Local Government Planning

Heritage conservation cares for a community's past for present and future generations. Heritage planning helps communities decide how to manage that inheritance. In most cases, local governments manage heritage initiatives through their planning departments.

Here are some of the benefits to communities that take a strong interest in heritage planning and conservation:

  • Green building and heritage building preservation build skills and create new job opportunities
  • Heritage tourism brings dollars to rural and remote communities
  • Relationships with First Nations are strengthened as cultural and historic places are recognized
  • Heritage festivities and celebrations are a fun way for communities to connect
  • Communities can lower their carbon footprint by preserving historic buildings

Contact us for more ideas on how to link community planning and development with heritage activities so that your community can benefit.

Funding

Heritage funding is available from a variety of sources, including heritage societies. Provincial and federal dollars are available to support strategic heritage preservation in communities across the province through various funds and grant programs.

The Heritage Legacy Fund of British Columbia, for example, is an initiative of the Province and Heritage BC that supports many local heritage projects around B.C. It provides financial assistance and guidance to help protect, care for and showcase British Columbia's rich cultural heritage.

When seeking funding, consider searching beyond the traditional boundaries of ‘heritage’ funding to access opportunities available through initiatives fostering climate action, community health and economic diversification, for instance.

Contact Heritage BC to find out what kind of funding you can get when you include heritage activities in your community planning.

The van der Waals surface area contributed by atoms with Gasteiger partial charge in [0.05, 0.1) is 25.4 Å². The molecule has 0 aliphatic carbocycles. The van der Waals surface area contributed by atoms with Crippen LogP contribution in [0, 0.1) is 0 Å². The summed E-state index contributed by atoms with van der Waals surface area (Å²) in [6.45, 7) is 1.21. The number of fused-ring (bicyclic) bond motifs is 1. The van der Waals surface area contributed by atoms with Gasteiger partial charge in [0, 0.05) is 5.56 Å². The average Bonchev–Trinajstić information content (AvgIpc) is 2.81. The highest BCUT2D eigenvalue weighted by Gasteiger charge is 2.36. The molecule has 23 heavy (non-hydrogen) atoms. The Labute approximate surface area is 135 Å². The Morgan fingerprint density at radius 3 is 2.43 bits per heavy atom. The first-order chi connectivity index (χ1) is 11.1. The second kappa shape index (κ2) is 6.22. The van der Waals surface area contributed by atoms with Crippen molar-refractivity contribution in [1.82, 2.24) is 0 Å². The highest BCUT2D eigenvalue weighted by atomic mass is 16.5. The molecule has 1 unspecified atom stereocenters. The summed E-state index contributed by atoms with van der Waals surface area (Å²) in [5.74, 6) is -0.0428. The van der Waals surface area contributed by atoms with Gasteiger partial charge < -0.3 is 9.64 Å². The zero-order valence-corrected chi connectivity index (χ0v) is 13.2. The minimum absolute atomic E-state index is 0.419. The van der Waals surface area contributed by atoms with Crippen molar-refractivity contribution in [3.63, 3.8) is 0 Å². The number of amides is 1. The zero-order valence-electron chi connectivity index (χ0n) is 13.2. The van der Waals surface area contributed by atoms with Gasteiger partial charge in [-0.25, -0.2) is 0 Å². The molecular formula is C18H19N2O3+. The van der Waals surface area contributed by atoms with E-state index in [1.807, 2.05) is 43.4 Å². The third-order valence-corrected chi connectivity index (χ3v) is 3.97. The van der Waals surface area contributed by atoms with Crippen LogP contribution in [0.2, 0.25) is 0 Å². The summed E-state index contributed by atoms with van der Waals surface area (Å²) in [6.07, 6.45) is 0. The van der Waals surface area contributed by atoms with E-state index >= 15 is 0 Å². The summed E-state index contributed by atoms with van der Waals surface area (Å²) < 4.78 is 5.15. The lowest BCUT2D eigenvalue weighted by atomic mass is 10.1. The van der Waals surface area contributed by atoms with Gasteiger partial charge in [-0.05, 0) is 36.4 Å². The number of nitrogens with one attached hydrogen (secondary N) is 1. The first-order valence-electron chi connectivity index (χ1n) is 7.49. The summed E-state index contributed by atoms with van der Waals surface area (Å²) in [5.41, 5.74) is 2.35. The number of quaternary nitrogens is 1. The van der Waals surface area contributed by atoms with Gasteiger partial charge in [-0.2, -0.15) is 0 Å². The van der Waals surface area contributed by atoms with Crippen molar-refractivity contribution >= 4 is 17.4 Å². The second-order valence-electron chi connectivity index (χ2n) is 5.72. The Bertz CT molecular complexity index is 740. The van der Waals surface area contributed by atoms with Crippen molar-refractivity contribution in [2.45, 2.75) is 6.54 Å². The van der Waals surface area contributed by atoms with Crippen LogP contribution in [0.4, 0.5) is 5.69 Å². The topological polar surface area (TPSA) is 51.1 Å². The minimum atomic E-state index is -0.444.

Community Heritage Registers

A community heritage register (CHR) identifies real property (a tangible place) that is considered by the local government to have heritage value.  Local governments can use the links below to submit information on historic places within their jurisdiction.

Recognizing Historic Places on Crown Land

Local governments may formally recognize historic places on Crown land through the provisions of the Local Government Act (LGA). These historic places may also be identified on provincial reference maps through a Notation of Interest (NoI) and considered during the review of Land Act applications.

Local governments can request a NoI by submitting an application form with the legal description of the land; a map of the application area showing the boundaries of the historic place; and survey information for any surveyed land. There is no fee to apply for a Notation of Interest. Contact Land Tenures Branch for more information about Notations of Interest.

Local Government Heritage Capacity Survey

Each year local governments across British Columbia participate in a provincial Heritage Capacity Survey. Information from this survey helps the Heritage Branch assess heritage conservation capacity across the province and contributes to branch policy planning.

This report summarizes information gathered from local governments (municipalities and regional districts) to assess the current capacity of B.C. communities to conserve and use their heritage resources. It provides an overview of heritage conservation activity from 2006 to 2015, as reported to the Heritage Branch by local government staff through the Building Capacity for Heritage Conservation (BCHC) survey.

It's important to note that this report provides baseline information only and is not intended to show trends spanning years.